424 North Sydbury Lane, Wynnewood, Pennsylvania 19096. Wynnewood is a suburban community located outside of Philadelphia in Lower Merion Township, Montgomery County, Pennsylvania.
Wynnewood was named in 1691 for Dr. Thomas Wynne, William Penn’s physician and the first Speaker of the Pennsylvania General Assembly. Wynnewood is one of the neighborhoods on the Pennsylvania Main Line
The Main Line is an unofficial historical and socio-cultural region of suburban Philadelphia, Pennsylvania, along the former Main Line of the Pennsylvania Railroad, which runs northwest from downtown Philadelphia with station stops at Overbrook, Merion, Narberth, Wynnewood, Ardmore, Haverford and Bryn Mawr.
The railroad connected the Main Line towns in the 19th century that were home to sprawling country estates belonging to Philadelphia's wealthiest families. Today, the Main Line includes some of the wealthiest communities in the country, including Wynnewood, Bryn Mawr, Gladwyne and Villanova.
Across the street from Sydbury is the estate Inwood occupied by publishing and philanthropy legends Walter and Lenore Annenberg until it was sold to Mr. Jeffery Lurie in 2007.
HISTORY OF THE SYDBURY MANSION - “The Gilded Age”
Directly next door to 424 Sydbury is the 1906 Sydbury mansion. Marriott Smyth commissioned the venerable Philadelphia architectural firm of Furness, Evans & Company.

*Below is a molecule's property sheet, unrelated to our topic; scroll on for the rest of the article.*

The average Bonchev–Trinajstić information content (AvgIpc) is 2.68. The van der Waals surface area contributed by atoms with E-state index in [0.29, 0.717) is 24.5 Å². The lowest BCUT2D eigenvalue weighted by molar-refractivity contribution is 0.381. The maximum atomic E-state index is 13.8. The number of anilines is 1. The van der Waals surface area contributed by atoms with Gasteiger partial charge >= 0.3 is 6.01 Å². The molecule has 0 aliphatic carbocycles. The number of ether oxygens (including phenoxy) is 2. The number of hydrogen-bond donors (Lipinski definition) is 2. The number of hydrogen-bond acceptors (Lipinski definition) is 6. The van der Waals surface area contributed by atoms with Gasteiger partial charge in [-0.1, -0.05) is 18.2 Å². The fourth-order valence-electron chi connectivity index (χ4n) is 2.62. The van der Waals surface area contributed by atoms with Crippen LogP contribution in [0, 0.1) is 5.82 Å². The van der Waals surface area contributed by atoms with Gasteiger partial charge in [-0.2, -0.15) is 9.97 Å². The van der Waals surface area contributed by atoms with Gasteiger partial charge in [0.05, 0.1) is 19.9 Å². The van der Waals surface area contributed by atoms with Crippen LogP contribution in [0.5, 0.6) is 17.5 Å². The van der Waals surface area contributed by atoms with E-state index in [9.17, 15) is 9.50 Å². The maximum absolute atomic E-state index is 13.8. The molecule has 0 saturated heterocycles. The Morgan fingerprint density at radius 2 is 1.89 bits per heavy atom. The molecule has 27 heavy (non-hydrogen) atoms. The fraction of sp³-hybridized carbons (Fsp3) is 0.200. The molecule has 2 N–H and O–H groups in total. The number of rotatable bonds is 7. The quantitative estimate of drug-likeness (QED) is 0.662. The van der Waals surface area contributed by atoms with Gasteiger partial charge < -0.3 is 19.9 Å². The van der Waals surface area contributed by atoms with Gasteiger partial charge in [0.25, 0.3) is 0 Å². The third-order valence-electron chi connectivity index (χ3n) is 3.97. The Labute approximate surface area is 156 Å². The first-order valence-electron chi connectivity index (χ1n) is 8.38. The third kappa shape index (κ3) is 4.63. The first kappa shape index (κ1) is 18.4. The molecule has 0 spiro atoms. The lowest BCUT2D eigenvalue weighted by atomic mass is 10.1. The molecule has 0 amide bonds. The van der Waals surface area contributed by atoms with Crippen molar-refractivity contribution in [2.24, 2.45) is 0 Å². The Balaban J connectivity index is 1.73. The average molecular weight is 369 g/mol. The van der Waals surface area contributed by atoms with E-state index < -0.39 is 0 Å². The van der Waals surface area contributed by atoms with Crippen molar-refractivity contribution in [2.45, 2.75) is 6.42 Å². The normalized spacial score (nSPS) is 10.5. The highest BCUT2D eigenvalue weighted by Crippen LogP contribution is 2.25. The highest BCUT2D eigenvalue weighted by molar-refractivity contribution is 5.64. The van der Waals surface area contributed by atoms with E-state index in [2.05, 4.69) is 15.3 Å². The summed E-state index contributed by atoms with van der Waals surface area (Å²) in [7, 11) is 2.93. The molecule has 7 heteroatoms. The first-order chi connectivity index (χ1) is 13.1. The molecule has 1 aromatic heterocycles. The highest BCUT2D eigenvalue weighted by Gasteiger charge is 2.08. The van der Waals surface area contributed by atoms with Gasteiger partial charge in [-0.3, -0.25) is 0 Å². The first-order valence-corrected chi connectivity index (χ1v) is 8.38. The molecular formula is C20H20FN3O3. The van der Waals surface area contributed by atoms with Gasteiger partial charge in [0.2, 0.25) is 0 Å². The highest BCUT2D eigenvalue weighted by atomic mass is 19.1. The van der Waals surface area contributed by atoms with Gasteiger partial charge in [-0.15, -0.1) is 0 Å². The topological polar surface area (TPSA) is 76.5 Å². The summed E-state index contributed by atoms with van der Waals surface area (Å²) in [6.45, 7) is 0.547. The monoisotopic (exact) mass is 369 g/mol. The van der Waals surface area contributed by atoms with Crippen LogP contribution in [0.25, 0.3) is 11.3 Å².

The land had been part of a property called St. Mary’s Farm owned by Harry Shoch, just across Cherry Lane from the larger, 167-acre holding of Louis Wister. Following the Smyths, in the early 1920s the house came into the hands of Walter H. Lippincott and his wife Edith D’Olier, who renamed their home Sydbury House.
The house subsequently became the home of William Lippard McLean, Jr., who had succeeded his father as publisher of the Philadelphia Evening Bulletin. McLean’s father had purchased the newspaper in the late 19th century and transformed it into "the most profitable evening newspaper ever published in this city or state," according to a 1941 account, with a circulation that at one point topped a half million.
In 1968, the McLean’s had a new house built for them on a corner of the property. In the late 1980s, the land around the old house was subdivided into 14 lots that became sites for new houses designed by architect Lyman Perry. The McLean family reserved two building sites, 424 and 425 Sydbury Lane, which are now being offered for sale. The site preserved approximately six-acres of open space and is visible as you enter the site lending an open feeling to the entire site.
The HOA maintains a full-time grounds keeper. The HOA also removes snow and maintains the private Road. HOA fees are currently $1,375 per quarter. The Conservation Area on 425 Sydbury is private and may not be accessed by the general public or any other Sydbury lot owner and is subject only to the provisions of the Conservation Agreement (Sec. 9.1.5), except for maintenance to the pump station